The Flash S2x02 “The Flash of Two Worlds”
Now that’s more like it, Flash. Any fans of the mythology and comics likely loved this episode just as much as I did, and the way that it introduced the concept of parallel Earths into the series was fantastic. It even recreated a famous comic cover on screen, which was just an exciting moment for comic fans as when Arrow had Ollie use a boxing glove arrow to land a blow in a fight. It was a fun throwback to the comics that this show isn’t afraid to do, confirming its status as the show that isn’t afraid to use as much source material as possible, kicking life into the multiverse and exploring Jay Garrick’s own Central City, which had distinctive echoes of the future setting of Continuum.
The Sand Demon was the antagonist of the episode and again he fell victim to the whole cheap, forgettable villain of the week role that has dogged the series (and Arrow, for a while), feeling so similar to Marvel’s Sandman they were pretty much unrecognizable. We had Professor Zoom send Sand Demon into Earth 1, the world where Barry Allen is The Flash, and give him one mission. Kill The Flash, and return home. Zoom’s one goal, as explained by Jay Garrick, is to make sure he is the fastest man alive in every universe, even if there are a significant number of them. He’s not above getting other villains to do his dirty handiwork, no doubt saving the biggest threat (himself), for last.
The episode also seemed notable for introducing (or developing) two new characters who will presumably become a significant part of The Flash going forward. Patty Spivot wants in on the Metahuman action and wants to join the Anti-Metahuman task force in Central City. Despite the fact that most shows would use this as an opportunity to make Patty loathe all Metahumans (including The Flash), and create some conflict there and whilst she doesn’t view them all in the highest regard, she does apparently have a soft spot for The Flash, and it looks like the show is going to play up the whole romance angle between the two characters further down the line, possibly creating a love triangle with Iris.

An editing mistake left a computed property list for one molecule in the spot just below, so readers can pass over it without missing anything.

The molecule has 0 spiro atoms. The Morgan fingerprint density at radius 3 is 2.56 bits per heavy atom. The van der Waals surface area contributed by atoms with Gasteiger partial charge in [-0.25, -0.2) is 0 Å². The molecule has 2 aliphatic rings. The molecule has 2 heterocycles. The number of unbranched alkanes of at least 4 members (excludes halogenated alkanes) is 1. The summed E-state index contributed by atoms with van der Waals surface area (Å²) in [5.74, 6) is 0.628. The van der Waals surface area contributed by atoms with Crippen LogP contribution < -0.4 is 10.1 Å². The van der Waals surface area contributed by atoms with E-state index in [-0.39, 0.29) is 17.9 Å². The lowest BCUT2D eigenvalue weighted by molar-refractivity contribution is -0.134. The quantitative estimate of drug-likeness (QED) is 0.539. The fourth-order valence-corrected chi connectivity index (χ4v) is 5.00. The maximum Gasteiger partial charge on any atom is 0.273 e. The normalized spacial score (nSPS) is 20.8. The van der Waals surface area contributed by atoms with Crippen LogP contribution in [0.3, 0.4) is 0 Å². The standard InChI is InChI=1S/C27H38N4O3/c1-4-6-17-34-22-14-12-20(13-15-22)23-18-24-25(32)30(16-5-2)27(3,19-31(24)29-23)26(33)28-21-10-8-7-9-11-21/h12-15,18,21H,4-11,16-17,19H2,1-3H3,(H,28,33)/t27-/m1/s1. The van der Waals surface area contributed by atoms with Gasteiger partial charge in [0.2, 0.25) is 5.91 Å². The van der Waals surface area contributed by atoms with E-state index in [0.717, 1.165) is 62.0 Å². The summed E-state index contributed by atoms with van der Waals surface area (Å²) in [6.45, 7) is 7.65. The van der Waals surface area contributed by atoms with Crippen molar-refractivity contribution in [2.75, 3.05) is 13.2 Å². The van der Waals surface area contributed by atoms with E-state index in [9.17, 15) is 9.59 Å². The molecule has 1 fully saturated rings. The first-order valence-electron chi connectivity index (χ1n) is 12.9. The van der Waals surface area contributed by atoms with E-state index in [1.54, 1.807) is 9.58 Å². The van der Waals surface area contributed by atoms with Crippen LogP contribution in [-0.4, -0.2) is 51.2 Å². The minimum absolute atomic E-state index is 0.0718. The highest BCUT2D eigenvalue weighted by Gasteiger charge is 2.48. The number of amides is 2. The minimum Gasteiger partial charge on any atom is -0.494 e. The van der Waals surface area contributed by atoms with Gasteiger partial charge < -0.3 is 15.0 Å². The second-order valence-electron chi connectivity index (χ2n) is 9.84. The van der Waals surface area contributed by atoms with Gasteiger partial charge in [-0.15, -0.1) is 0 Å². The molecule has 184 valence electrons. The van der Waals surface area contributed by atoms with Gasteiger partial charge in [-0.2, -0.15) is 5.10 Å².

Something else that veers more towards the romance stuff that regular viewers of the CW network have no doubt come to expect, is the Caitlin Snow/Jay Garrick development that seems to be blossoming. It felt kind of out of place here even if it was mostly played up for comedic effect, almost feeling a little too soon like when we saw Ronnie Raymond die in the premiere. Again, time will tell whether this leads to anything, but for now the romance angle is one of the least interesting elements of the show, which is something that Arrow also has the same problem with.
Jay Garrick’s character was a nice addition to the series. Yes, we haven’t seen him use the speed force yet and it was a nice decision by the writers to depower him outside of his own Earth to keep things interesting, but the character easily fit in well with the extremely likeable cast members that the show has to offer, with Jay working nicely together with Caitlin and Cisco, who also discovered a hint at his progression towards becoming Vibe this week.
We got a fantastic cameo at the end featuring the welcome return of Harrison Wells, who, despite being in another universe, was a reminder that he’s out there somewhere, and although we’re not entirely sure just how evil this Wells is, the more Tom Cavanagh we have on the show the better because the actor has simply been one of the best additions to the series.
In conclusion then, The Flash of Two Worlds was a return to form that the series needed after a fairly underwhelming return. Despite a couple of quibbles it was something that fans of the comics will love, and sees Season 2 heading in a strong direction going forward, teasing the possibility of greater things to come in terms of the multiverse.
The Flash returns next Tuesday at 8pm on the CW.